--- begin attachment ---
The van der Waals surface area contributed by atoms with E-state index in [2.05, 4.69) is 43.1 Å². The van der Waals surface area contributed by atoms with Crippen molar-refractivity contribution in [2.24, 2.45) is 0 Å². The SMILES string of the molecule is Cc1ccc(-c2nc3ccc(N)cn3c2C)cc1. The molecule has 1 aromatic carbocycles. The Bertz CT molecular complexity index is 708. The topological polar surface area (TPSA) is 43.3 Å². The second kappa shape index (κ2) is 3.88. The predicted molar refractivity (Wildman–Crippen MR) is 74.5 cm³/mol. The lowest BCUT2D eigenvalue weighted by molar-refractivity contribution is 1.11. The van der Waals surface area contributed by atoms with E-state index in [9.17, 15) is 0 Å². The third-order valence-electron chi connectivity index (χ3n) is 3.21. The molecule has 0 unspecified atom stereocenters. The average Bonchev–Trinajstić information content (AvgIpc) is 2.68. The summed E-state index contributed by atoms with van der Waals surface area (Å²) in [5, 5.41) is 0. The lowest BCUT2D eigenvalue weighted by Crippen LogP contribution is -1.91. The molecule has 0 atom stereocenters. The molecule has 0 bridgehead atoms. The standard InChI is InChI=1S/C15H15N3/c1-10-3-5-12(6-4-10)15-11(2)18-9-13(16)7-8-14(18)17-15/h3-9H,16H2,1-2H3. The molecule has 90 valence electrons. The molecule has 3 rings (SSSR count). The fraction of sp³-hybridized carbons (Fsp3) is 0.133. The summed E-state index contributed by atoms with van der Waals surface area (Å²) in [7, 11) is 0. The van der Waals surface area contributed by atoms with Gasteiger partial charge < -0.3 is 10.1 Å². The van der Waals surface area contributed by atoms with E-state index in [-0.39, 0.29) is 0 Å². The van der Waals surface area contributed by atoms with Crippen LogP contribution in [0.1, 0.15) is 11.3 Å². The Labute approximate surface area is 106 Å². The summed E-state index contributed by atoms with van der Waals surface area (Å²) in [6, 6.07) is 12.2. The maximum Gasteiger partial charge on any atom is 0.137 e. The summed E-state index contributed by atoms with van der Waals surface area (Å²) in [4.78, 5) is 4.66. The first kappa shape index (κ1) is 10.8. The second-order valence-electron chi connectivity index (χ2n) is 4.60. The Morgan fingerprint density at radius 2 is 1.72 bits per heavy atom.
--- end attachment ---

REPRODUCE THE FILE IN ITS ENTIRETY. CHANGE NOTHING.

The van der Waals surface area contributed by atoms with E-state index in [2.05, 4.69) is 43.1 Å². The van der Waals surface area contributed by atoms with Crippen molar-refractivity contribution in [2.24, 2.45) is 0 Å². The SMILES string of the molecule is Cc1ccc(-c2nc3ccc(N)cn3c2C)cc1. The molecule has 1 aromatic carbocycles. The Bertz CT molecular complexity index is 708. The topological polar surface area (TPSA) is 43.3 Å². The second kappa shape index (κ2) is 3.88. The predicted molar refractivity (Wildman–Crippen MR) is 74.5 cm³/mol. The lowest BCUT2D eigenvalue weighted by molar-refractivity contribution is 1.11. The van der Waals surface area contributed by atoms with E-state index in [9.17, 15) is 0 Å². The third-order valence-electron chi connectivity index (χ3n) is 3.21. The molecule has 0 unspecified atom stereocenters. The average Bonchev–Trinajstić information content (AvgIpc) is 2.68. The summed E-state index contributed by atoms with van der Waals surface area (Å²) in [5, 5.41) is 0. The lowest BCUT2D eigenvalue weighted by Crippen LogP contribution is -1.91. The molecule has 0 atom stereocenters. The molecule has 0 bridgehead atoms. The standard InChI is InChI=1S/C15H15N3/c1-10-3-5-12(6-4-10)15-11(2)18-9-13(16)7-8-14(18)17-15/h3-9H,16H2,1-2H3. The molecule has 90 valence electrons. The molecule has 3 rings (SSSR count). The fraction of sp³-hybridized carbons (Fsp3) is 0.133. The summed E-state index contributed by atoms with van der Waals surface area (Å²) in [7, 11) is 0. The van der Waals surface area contributed by atoms with Gasteiger partial charge < -0.3 is 10.1 Å². The van der Waals surface area contributed by atoms with E-state index in [-0.39, 0.29) is 0 Å². The van der Waals surface area contributed by atoms with Crippen LogP contribution in [0.1, 0.15) is 11.3 Å². The Labute approximate surface area is 106 Å². The summed E-state index contributed by atoms with van der Waals surface area (Å²) in [6, 6.07) is 12.2. The maximum Gasteiger partial charge on any atom is 0.137 e. The summed E-state index contributed by atoms with van der Waals surface area (Å²) in [4.78, 5) is 4.66. The first kappa shape index (κ1) is 10.8. The second-order valence-electron chi connectivity index (χ2n) is 4.60. The Morgan fingerprint density at radius 2 is 1.72 bits per heavy atom.